Orderly Sergt. Samuel D. Martin, acting as chief of caissons, conducted himself in a cool and soldierly manner, promptly obeying orders, and rendering every assistance his arduous duties required in sending forward the requisite supply of ammunition for the guns and encouraging the men.
Sergeants Snider and Weston were both wounded, the former so badly that he was left in the field and subsequently captured, while the latter, in conjunction with Sergeants Reese and Cummings, escaped and returned to camp.
Corporals Nerhood and Hinzy were both wounded, the latter in the engagement of the 27th instant, firing his piece when the enemy were almost at the muzzle of his gun, and receiving in return a wound in the leg for his coolness and bravery.
The men throughout the whole engagements of the 26th and 27th instant (as well as officers) conducted themselves like good soldiers and fought bravely, and were it possible to mention individual conduct I should, from what I have learned, consolidate them as a body truly reliable in any emergency.
In conclusion, I would state that the facts contained in this report were obtained from those connected with the battery and who participated in the two engagements, as I had just returned on the 27th instant from Philadelphia (where I had been confined with severe illness), but too late to participate in the engagement, much to my regret.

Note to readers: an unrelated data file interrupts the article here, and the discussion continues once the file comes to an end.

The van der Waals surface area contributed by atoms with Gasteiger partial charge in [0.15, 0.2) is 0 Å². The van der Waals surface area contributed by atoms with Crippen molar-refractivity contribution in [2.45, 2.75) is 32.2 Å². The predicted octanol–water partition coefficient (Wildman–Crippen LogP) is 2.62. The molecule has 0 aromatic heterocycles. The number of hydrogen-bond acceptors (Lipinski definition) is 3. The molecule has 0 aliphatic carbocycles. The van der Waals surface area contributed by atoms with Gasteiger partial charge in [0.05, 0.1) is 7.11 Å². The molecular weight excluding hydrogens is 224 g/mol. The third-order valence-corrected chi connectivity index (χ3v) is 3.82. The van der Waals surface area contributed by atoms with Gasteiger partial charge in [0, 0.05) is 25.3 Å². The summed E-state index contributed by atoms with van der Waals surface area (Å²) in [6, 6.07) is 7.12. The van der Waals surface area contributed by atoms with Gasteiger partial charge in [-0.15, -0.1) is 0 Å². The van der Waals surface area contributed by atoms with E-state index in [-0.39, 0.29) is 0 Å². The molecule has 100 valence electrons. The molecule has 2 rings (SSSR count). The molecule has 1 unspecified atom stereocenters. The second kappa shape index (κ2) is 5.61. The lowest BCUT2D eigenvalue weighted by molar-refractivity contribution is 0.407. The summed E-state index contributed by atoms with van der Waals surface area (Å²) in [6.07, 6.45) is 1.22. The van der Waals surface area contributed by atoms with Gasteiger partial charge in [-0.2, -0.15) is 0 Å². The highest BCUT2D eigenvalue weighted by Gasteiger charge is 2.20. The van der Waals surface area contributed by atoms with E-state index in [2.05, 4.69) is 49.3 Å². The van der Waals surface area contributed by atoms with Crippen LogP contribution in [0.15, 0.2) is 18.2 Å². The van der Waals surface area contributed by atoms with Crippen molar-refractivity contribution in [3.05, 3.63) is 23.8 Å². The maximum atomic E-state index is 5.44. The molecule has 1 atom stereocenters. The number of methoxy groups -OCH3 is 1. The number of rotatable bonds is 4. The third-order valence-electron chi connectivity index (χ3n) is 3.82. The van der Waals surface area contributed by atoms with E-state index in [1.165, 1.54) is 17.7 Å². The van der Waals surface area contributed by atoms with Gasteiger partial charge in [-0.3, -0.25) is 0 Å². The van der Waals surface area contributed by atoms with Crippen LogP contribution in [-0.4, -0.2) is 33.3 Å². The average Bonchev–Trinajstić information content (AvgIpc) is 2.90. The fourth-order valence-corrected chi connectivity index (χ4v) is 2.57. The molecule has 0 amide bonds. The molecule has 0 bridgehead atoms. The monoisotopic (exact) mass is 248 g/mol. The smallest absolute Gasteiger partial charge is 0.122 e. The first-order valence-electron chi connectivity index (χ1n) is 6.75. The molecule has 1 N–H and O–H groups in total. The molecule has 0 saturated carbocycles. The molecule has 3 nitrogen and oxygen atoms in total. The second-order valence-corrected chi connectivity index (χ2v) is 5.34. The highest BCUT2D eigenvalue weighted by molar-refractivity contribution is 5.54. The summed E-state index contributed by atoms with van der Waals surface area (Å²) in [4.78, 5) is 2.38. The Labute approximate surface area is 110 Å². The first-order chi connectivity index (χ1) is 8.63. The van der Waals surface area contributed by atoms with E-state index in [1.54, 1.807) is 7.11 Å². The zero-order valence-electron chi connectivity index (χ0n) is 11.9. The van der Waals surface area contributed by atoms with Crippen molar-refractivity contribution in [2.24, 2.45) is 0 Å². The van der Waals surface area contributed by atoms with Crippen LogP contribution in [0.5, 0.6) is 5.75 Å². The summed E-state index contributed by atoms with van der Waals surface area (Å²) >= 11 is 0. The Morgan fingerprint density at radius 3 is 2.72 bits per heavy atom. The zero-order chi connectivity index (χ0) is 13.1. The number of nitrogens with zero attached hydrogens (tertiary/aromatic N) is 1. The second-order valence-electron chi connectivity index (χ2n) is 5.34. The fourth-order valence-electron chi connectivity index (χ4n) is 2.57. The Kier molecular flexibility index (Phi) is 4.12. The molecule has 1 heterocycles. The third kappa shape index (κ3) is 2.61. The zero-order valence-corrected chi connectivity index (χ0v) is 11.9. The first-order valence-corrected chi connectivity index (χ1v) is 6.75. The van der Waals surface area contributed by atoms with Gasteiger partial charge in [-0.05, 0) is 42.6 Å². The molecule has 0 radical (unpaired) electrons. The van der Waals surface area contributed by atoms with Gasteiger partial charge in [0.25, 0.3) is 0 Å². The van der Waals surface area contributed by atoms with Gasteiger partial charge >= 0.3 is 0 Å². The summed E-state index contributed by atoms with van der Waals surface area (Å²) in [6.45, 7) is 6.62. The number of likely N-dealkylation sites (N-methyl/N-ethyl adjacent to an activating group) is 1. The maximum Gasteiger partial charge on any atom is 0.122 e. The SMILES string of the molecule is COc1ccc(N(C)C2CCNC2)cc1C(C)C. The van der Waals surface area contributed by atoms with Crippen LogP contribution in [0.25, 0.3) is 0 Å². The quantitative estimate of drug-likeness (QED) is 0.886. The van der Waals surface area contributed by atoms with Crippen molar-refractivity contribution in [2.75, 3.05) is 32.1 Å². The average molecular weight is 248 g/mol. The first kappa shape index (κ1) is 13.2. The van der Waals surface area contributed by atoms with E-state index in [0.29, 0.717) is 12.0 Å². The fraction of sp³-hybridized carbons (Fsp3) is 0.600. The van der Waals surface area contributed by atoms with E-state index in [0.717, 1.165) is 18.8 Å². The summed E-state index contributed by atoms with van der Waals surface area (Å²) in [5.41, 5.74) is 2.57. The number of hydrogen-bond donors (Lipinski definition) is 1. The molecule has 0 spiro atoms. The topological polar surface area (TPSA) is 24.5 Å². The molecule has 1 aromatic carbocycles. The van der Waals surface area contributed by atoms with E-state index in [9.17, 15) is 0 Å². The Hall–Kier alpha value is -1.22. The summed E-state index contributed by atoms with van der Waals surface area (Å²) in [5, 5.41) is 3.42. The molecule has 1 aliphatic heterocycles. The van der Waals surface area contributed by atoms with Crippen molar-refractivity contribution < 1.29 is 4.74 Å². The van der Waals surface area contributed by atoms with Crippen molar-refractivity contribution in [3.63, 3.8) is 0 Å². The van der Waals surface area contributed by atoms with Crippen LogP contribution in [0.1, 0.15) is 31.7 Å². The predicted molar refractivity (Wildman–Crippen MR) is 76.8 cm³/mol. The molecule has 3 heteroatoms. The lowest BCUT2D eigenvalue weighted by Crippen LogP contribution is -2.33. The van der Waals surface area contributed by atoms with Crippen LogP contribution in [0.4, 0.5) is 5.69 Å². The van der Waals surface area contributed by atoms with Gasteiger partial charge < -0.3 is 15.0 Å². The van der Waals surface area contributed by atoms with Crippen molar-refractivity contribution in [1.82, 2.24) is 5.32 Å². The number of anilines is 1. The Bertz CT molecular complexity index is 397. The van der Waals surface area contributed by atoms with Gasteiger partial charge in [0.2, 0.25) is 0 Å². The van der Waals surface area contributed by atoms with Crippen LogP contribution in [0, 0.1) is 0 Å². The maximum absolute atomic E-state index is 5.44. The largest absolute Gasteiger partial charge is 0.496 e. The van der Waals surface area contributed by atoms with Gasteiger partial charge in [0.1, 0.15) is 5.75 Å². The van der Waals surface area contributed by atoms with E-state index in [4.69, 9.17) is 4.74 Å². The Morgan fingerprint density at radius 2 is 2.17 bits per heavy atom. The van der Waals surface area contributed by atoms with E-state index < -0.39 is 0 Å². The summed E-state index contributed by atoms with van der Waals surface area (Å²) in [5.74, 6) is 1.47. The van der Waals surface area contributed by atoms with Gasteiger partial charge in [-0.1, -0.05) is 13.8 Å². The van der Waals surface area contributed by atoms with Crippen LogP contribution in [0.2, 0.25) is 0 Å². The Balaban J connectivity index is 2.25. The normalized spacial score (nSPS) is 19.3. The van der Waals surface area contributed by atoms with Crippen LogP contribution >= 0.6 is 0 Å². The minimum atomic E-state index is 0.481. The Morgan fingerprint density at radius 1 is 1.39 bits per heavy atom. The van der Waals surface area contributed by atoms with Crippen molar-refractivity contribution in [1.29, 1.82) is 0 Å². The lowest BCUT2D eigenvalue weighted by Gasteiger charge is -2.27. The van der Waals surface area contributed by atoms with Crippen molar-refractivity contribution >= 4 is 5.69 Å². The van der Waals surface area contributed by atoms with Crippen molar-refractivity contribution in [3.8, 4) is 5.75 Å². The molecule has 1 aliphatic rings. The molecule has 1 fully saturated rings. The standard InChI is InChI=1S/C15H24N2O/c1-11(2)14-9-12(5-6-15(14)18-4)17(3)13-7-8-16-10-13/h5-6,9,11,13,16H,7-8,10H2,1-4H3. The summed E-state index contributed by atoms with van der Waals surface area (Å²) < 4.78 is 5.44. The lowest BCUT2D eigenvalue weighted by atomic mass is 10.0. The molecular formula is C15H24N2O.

I remain, sir, your obedient servant,
JNumbers G. SIMPSON,
Lieutenant, Commanding Battery A, First Pennsylvania Artillery.
General FITZ JOHN PORTER,
Commanding Fifth Provisional Corps.
No. 158. Report of Captain James H. Cooper,
Battery B, First Pennsylvania Light Artillery, of the battles of Mechanicsville, Gaines' Mill, and Gleandale, or Nelson's Farm (Frazier's Farm).
Being on picket duty near Mechanicsville, I was ordered at noon on Thursday, June 26, to place my battery in position by General Seymour. The right and center sections, commanded by Lieutenants Danforth and Cadwallader respectively, were placed behind a half-finished earthwork on the village near the church. By a subsequent order from General Reynolds, the right and center sections were placed behind an earthwork in camp of the Bucktails, and the left section in the rear of the Twelfth Regiment Pennsylvania Reserve Volunteer Corps rifle pits.
At 3 p. m. the enemy, consisting of a regiment of infantry, attempted to cross the field in our front, when we opened fire on them, and caused them to retire in confusion and disorder, when a battery of rifled guns opened upon us from a concealed position on the right. We returned the fire with marked effect, forcing them to change their position to the left of the field in our front. At this juncture of affairs they opened fire with a battery of smooth-bore guns the woods directly in our front, which did but little injury, their shots all falling short.